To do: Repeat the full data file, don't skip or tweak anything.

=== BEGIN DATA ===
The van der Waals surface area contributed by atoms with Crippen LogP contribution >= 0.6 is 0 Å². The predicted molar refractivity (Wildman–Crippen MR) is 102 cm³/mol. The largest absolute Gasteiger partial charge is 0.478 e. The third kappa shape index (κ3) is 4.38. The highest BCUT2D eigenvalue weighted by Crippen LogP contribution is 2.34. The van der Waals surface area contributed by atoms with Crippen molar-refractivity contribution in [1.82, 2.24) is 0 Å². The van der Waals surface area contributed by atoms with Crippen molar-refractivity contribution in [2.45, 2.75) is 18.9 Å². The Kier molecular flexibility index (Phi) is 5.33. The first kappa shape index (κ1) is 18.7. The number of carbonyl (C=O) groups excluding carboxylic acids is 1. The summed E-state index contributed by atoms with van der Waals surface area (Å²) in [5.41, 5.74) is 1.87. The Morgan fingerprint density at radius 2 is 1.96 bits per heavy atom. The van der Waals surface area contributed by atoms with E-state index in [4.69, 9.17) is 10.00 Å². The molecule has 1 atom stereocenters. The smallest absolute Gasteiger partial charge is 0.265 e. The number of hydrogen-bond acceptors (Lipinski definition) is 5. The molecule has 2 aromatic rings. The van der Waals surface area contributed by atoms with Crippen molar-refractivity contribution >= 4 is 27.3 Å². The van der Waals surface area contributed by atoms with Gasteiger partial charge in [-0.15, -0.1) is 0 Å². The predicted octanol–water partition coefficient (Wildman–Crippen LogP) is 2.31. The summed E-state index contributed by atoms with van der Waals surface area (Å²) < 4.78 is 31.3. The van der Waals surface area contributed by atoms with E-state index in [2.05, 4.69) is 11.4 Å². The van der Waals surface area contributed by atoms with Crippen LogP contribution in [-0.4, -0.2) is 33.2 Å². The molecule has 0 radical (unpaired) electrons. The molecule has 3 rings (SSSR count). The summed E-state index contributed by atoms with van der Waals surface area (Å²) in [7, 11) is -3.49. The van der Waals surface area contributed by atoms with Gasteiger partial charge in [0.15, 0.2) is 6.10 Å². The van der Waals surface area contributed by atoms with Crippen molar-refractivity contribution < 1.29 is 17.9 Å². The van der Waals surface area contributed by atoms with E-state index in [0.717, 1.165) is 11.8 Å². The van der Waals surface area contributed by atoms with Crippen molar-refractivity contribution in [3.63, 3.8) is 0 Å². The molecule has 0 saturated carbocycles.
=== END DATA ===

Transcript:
The van der Waals surface area contributed by atoms with Crippen LogP contribution >= 0.6 is 0 Å². The predicted molar refractivity (Wildman–Crippen MR) is 102 cm³/mol. The largest absolute Gasteiger partial charge is 0.478 e. The third kappa shape index (κ3) is 4.38. The highest BCUT2D eigenvalue weighted by Crippen LogP contribution is 2.34. The van der Waals surface area contributed by atoms with Crippen molar-refractivity contribution in [1.82, 2.24) is 0 Å². The van der Waals surface area contributed by atoms with Crippen molar-refractivity contribution in [2.45, 2.75) is 18.9 Å². The Kier molecular flexibility index (Phi) is 5.33. The first kappa shape index (κ1) is 18.7. The number of carbonyl (C=O) groups excluding carboxylic acids is 1. The summed E-state index contributed by atoms with van der Waals surface area (Å²) in [5.41, 5.74) is 1.87. The Morgan fingerprint density at radius 2 is 1.96 bits per heavy atom. The van der Waals surface area contributed by atoms with E-state index in [4.69, 9.17) is 10.00 Å². The molecule has 1 atom stereocenters. The smallest absolute Gasteiger partial charge is 0.265 e. The number of hydrogen-bond acceptors (Lipinski definition) is 5. The molecule has 2 aromatic rings. The van der Waals surface area contributed by atoms with Crippen molar-refractivity contribution >= 4 is 27.3 Å². The van der Waals surface area contributed by atoms with Gasteiger partial charge in [-0.15, -0.1) is 0 Å². The predicted octanol–water partition coefficient (Wildman–Crippen LogP) is 2.31. The summed E-state index contributed by atoms with van der Waals surface area (Å²) < 4.78 is 31.3. The van der Waals surface area contributed by atoms with E-state index in [2.05, 4.69) is 11.4 Å². The van der Waals surface area contributed by atoms with Crippen LogP contribution in [-0.4, -0.2) is 33.2 Å². The molecule has 0 radical (unpaired) electrons. The molecule has 3 rings (SSSR count). The summed E-state index contributed by atoms with van der Waals surface area (Å²) in [7, 11) is -3.49. The van der Waals surface area contributed by atoms with Gasteiger partial charge in [0.15, 0.2) is 6.10 Å². The van der Waals surface area contributed by atoms with Crippen molar-refractivity contribution < 1.29 is 17.9 Å². The van der Waals surface area contributed by atoms with E-state index in [0.717, 1.165) is 11.8 Å². The van der Waals surface area contributed by atoms with Crippen molar-refractivity contribution in [3.63, 3.8) is 0 Å². The molecule has 0 saturated carbocycles.